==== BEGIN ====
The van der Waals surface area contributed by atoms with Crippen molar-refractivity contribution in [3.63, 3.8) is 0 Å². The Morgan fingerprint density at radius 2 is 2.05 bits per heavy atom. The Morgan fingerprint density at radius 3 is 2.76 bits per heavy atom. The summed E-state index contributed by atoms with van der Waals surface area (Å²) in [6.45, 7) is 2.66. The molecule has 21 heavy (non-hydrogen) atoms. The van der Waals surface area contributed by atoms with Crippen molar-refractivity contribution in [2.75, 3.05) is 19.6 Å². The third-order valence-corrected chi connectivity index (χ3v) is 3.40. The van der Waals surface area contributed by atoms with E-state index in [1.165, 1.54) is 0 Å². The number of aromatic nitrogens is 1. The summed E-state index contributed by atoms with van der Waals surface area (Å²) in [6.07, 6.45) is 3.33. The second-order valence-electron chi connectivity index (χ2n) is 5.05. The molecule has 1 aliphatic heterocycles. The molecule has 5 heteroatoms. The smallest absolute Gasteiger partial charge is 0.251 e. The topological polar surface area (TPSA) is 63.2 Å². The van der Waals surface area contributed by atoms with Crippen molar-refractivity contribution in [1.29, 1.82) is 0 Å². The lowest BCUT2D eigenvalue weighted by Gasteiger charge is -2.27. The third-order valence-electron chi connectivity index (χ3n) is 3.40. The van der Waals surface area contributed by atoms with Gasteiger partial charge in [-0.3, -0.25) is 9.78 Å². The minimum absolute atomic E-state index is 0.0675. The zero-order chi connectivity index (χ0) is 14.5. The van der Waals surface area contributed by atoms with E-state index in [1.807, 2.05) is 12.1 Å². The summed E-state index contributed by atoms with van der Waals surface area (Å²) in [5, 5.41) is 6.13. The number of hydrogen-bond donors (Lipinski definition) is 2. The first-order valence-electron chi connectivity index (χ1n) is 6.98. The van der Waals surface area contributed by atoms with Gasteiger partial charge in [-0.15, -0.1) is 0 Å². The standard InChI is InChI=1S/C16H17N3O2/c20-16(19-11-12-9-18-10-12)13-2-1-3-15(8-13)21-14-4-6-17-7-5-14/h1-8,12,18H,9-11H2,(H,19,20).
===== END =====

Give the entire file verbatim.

The van der Waals surface area contributed by atoms with Crippen molar-refractivity contribution in [3.63, 3.8) is 0 Å². The Morgan fingerprint density at radius 2 is 2.05 bits per heavy atom. The Morgan fingerprint density at radius 3 is 2.76 bits per heavy atom. The summed E-state index contributed by atoms with van der Waals surface area (Å²) in [6.45, 7) is 2.66. The molecule has 21 heavy (non-hydrogen) atoms. The van der Waals surface area contributed by atoms with Crippen molar-refractivity contribution in [2.75, 3.05) is 19.6 Å². The third-order valence-corrected chi connectivity index (χ3v) is 3.40. The van der Waals surface area contributed by atoms with E-state index in [1.165, 1.54) is 0 Å². The number of aromatic nitrogens is 1. The summed E-state index contributed by atoms with van der Waals surface area (Å²) in [6.07, 6.45) is 3.33. The second-order valence-electron chi connectivity index (χ2n) is 5.05. The molecule has 1 aliphatic heterocycles. The molecule has 5 heteroatoms. The smallest absolute Gasteiger partial charge is 0.251 e. The topological polar surface area (TPSA) is 63.2 Å². The van der Waals surface area contributed by atoms with Crippen molar-refractivity contribution in [1.29, 1.82) is 0 Å². The lowest BCUT2D eigenvalue weighted by Gasteiger charge is -2.27. The third-order valence-electron chi connectivity index (χ3n) is 3.40. The van der Waals surface area contributed by atoms with Gasteiger partial charge in [-0.3, -0.25) is 9.78 Å². The minimum absolute atomic E-state index is 0.0675. The zero-order chi connectivity index (χ0) is 14.5. The van der Waals surface area contributed by atoms with E-state index in [1.807, 2.05) is 12.1 Å². The summed E-state index contributed by atoms with van der Waals surface area (Å²) in [5, 5.41) is 6.13. The number of hydrogen-bond donors (Lipinski definition) is 2. The first-order valence-electron chi connectivity index (χ1n) is 6.98. The van der Waals surface area contributed by atoms with Gasteiger partial charge in [-0.15, -0.1) is 0 Å². The standard InChI is InChI=1S/C16H17N3O2/c20-16(19-11-12-9-18-10-12)13-2-1-3-15(8-13)21-14-4-6-17-7-5-14/h1-8,12,18H,9-11H2,(H,19,20).